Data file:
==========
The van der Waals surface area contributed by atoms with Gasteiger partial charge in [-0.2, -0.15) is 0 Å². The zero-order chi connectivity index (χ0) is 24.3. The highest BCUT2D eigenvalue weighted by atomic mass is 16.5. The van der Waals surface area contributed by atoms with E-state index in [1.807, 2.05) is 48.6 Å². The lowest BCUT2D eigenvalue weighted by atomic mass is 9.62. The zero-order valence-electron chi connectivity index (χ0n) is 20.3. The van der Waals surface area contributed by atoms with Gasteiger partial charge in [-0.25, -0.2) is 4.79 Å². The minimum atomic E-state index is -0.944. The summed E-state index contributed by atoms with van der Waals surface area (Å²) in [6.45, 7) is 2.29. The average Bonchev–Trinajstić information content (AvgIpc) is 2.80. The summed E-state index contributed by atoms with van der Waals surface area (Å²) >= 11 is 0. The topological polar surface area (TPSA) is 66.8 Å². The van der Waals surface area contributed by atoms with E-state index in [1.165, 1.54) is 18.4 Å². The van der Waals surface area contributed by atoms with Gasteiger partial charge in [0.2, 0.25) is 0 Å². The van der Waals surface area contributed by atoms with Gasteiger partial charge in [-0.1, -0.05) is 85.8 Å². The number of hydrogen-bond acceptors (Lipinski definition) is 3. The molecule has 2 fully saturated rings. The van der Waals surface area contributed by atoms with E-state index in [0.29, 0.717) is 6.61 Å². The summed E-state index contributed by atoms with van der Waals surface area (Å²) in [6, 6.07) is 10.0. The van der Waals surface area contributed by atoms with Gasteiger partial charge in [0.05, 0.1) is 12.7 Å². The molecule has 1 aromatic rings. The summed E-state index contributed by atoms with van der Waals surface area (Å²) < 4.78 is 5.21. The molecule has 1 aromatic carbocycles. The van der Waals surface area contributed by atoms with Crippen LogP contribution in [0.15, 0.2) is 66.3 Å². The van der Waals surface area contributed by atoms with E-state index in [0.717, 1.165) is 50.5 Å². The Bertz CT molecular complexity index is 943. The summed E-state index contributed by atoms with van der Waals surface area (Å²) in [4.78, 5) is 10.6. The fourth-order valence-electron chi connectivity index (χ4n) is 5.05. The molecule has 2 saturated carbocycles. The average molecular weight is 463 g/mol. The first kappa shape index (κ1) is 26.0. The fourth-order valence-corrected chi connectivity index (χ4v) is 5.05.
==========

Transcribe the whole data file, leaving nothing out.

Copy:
The van der Waals surface area contributed by atoms with Gasteiger partial charge in [-0.2, -0.15) is 0 Å². The zero-order chi connectivity index (χ0) is 24.3. The highest BCUT2D eigenvalue weighted by atomic mass is 16.5. The van der Waals surface area contributed by atoms with E-state index in [1.807, 2.05) is 48.6 Å². The lowest BCUT2D eigenvalue weighted by atomic mass is 9.62. The zero-order valence-electron chi connectivity index (χ0n) is 20.3. The van der Waals surface area contributed by atoms with Gasteiger partial charge in [-0.25, -0.2) is 4.79 Å². The minimum atomic E-state index is -0.944. The summed E-state index contributed by atoms with van der Waals surface area (Å²) in [6.45, 7) is 2.29. The average Bonchev–Trinajstić information content (AvgIpc) is 2.80. The summed E-state index contributed by atoms with van der Waals surface area (Å²) >= 11 is 0. The topological polar surface area (TPSA) is 66.8 Å². The van der Waals surface area contributed by atoms with E-state index in [1.165, 1.54) is 18.4 Å². The van der Waals surface area contributed by atoms with Gasteiger partial charge in [0.2, 0.25) is 0 Å². The van der Waals surface area contributed by atoms with Gasteiger partial charge in [-0.1, -0.05) is 85.8 Å². The number of hydrogen-bond acceptors (Lipinski definition) is 3. The molecule has 2 fully saturated rings. The van der Waals surface area contributed by atoms with E-state index in [0.29, 0.717) is 6.61 Å². The summed E-state index contributed by atoms with van der Waals surface area (Å²) in [6, 6.07) is 10.0. The van der Waals surface area contributed by atoms with Gasteiger partial charge in [0.05, 0.1) is 12.7 Å². The molecule has 1 aromatic rings. The summed E-state index contributed by atoms with van der Waals surface area (Å²) < 4.78 is 5.21. The molecule has 1 aromatic carbocycles. The van der Waals surface area contributed by atoms with Crippen LogP contribution in [0.15, 0.2) is 66.3 Å². The van der Waals surface area contributed by atoms with E-state index in [0.717, 1.165) is 50.5 Å². The Bertz CT molecular complexity index is 943. The summed E-state index contributed by atoms with van der Waals surface area (Å²) in [4.78, 5) is 10.6. The fourth-order valence-electron chi connectivity index (χ4n) is 5.05. The molecule has 2 saturated carbocycles. The average molecular weight is 463 g/mol. The first kappa shape index (κ1) is 26.0. The fourth-order valence-corrected chi connectivity index (χ4v) is 5.05.